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Title: The floodplain sedimentology of Cooper Creek. Why billabongs (waterholes) in the Channel Country start and stop
Authors: Nanson, GC
Larsen, JR
Cendón, DI
Fagan, SD
Jones, BR
Keywords: Floods
Issue Date: 24-Aug-2009
Publisher: Universidad Nacional de Tucumán, Fundación Miguel Lillo
Citation: Nanson, G. C., Larsen, J. R., Cendón, D. I., Fagan, S. D. & Jones, B. G. (2009). The floodplain sedimentology of Cooper Creek. Why billabongs (waterholes) in the Channel Country start and stop. Presentation to the 9th International Conference on Fluvial Sedimentology, San Miguel de Tucuman, Argentina, 24th-28th August 2009. (pp. 50-51).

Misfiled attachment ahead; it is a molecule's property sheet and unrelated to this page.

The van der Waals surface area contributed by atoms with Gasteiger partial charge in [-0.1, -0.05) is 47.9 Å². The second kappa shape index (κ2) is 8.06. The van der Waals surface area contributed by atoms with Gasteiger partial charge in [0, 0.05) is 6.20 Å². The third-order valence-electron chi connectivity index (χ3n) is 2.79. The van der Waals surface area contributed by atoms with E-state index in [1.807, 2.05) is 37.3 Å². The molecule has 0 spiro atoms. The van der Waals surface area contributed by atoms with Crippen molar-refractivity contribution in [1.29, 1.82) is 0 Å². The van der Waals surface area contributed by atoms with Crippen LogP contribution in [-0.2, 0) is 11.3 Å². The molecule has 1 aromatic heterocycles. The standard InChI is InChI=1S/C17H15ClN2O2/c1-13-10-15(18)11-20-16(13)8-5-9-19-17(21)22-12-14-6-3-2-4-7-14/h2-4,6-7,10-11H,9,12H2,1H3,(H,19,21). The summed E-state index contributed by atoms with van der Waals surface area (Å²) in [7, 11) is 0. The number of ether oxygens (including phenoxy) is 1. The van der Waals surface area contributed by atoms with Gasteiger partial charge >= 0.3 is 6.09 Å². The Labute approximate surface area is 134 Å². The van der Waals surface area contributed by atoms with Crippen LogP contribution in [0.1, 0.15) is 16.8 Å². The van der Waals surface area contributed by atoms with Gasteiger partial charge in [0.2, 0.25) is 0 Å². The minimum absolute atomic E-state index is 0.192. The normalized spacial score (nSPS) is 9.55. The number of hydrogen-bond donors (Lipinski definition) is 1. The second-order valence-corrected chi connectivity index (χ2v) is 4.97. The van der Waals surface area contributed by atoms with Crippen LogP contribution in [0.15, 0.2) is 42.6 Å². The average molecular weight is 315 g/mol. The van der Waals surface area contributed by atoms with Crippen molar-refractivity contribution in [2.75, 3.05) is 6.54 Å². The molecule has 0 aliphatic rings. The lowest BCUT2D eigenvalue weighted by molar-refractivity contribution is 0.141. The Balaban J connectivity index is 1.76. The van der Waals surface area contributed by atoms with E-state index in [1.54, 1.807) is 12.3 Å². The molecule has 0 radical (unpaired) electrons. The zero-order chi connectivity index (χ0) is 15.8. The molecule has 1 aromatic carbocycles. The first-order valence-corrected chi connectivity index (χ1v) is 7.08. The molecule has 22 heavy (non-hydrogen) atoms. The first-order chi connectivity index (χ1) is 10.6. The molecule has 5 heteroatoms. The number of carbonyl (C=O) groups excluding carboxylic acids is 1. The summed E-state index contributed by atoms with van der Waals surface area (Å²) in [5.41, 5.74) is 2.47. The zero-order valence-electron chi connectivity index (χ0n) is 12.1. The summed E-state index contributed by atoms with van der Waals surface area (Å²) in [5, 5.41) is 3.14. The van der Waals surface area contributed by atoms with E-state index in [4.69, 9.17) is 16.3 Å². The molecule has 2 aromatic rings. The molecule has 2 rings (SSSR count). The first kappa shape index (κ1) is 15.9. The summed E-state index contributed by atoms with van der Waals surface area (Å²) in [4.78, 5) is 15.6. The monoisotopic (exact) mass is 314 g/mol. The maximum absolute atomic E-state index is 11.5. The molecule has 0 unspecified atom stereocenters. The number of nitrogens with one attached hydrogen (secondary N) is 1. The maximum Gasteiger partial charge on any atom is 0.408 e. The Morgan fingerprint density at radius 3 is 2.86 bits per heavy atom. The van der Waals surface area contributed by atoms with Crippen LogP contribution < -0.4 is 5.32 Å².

Abstract: The Channel Country of western Queensland consists of a low gradient anastomosing channels inset in muddy floodplains in a desert climate. Annual transmission losses are large, averaging 75-80% of total volume along a ~400 km reach of Cooper Creek. Billabongs (waterholes) are common and consist of local channel expansions in the mud-lined anastomosing network, as well as isolated scour-channels on a floodplain that is formed of 2-3m of clay-rich mud. Both the primary anabranching and overbank flood channels carry water during large floods but only the billabongs store water for long periods of drought, making them vital to the ecology and agriculture of the region. Despite penetrating a very extensive underlying Pleistocene-age sand body, they are impermeable much of the time. However, transects away from several billabongs reveal marked increases in salinity and provide compelling evidence that they act as fresh-water ‘entry valves’ through an otherwise impermeable muddy floodplain. The base of each billabong is scoured during floods, enabling large volumes of surface water to be dumped into the 10 m deep saline aquifer. As flows decline the billabongs self-seal with mud such that fresh water can be stored for a year or more. Transmission losses along Cooper Creek were initially believed to be due to evaporation, however, the lack of any solute concentration between gauging stations along the ~400 study reach, suggests that of the ~1.8 km3 of surface flow lost from the ~3.0 km3 entering the upper end of the study reach, most leaks through the base of the billabongs. Such massive losses also account for why the billabongs in the form of large and efficient channels, terminate after just a few kilometres. They reform repeatedly at locations where conditions are suitable, but their numbers decline downstream in accordance with the loss of total flow-volume.
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